January 5, 2013
Cellular Metabolism Changes Could Trigger Type 2 Diabetes
redOrbit Staff & Wire Reports - Your Universe Online
Changes in a person's cellular metabolism, not genetic predisposition, may be the primary factor that causes a person to contract Type 2 diabetes, researchers from the University of California - Santa Barbara (UCSB) have discovered.
Building upon previous research at the university, which uncovered the identity of the molecular building blocks required to construct the four types of macromolecules found in all cells, the UCSB team behind the current study used computational systems biology modeling to discover a failure of beta cells in the pancreas to detect a rise in blood sugar and respond by secreting insulin to regulate the body's blood glucose levels.
"The researchers identified a 'tipping point,' or metabolic threshold, that when crossed results in the failure of beta cells to adequately sense glucose in order to properly secrete insulin," the university said in a statement on Friday. "Obesity has long been linked to Type 2 diabetes, but the cellular origin of the disease due to beta cell failure has not been described until now."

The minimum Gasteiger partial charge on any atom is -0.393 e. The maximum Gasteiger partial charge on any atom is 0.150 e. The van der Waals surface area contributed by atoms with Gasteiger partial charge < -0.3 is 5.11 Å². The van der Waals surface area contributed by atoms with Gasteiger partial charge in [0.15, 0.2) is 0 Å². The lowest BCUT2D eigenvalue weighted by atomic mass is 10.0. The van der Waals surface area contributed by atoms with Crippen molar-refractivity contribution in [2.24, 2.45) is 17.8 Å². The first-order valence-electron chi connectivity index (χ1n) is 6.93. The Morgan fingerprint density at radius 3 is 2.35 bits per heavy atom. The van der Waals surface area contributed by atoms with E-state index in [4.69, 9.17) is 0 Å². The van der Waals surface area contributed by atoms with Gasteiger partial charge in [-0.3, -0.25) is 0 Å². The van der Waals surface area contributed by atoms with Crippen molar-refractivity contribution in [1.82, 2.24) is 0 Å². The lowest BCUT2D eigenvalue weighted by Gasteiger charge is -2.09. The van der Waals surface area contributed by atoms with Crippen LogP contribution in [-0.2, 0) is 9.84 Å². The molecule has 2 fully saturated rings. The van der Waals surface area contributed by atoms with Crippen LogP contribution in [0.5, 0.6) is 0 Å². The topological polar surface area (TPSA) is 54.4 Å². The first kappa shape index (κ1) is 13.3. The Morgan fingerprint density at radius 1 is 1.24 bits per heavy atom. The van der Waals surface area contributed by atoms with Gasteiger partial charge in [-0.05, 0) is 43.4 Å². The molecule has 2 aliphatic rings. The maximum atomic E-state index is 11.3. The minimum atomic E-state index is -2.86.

"In obesity there's a lot of fat in the system," explained Jamey Marth, a professor in the UCSB Department of Molecular, Cellular, and Developmental Biology and the Biomolecular Science and Engineering Program. "When the cell is exposed to high levels of fat or lipids, this mechanism starts, and that's how environment plays a role, among large segments of the population bearing 'normal' genetic variation. We're trying to understand what actually causes disease, which is defined as cellular dysfunction. Once we understand what causes disease we can make a difference by devising more rational and effective preventative and therapeutic approaches."
According to the university, this research, which was published in the December 27 issue of the journal PLOS ONE, could ultimately lead to the development of new ways to treat, cure, or prevent Type 2 diabetes -- a condition which the American Diabetes Association (ADA) says affects more than 8-percent of all Americans.
"Even in the post-genomic era, after the human genome has been sequenced, we're beginning to realize that diseases aren't always in our genes -- that the environment is playing a major role in many of the common diseases," Marth said. "By studying the four types of components that make up the cell, we can, for the first time, begin to understand what causes many of the common grievous diseases that exist in the absence of definable genetic variation, but, instead, are due to environmental and metabolic alterations of our cells."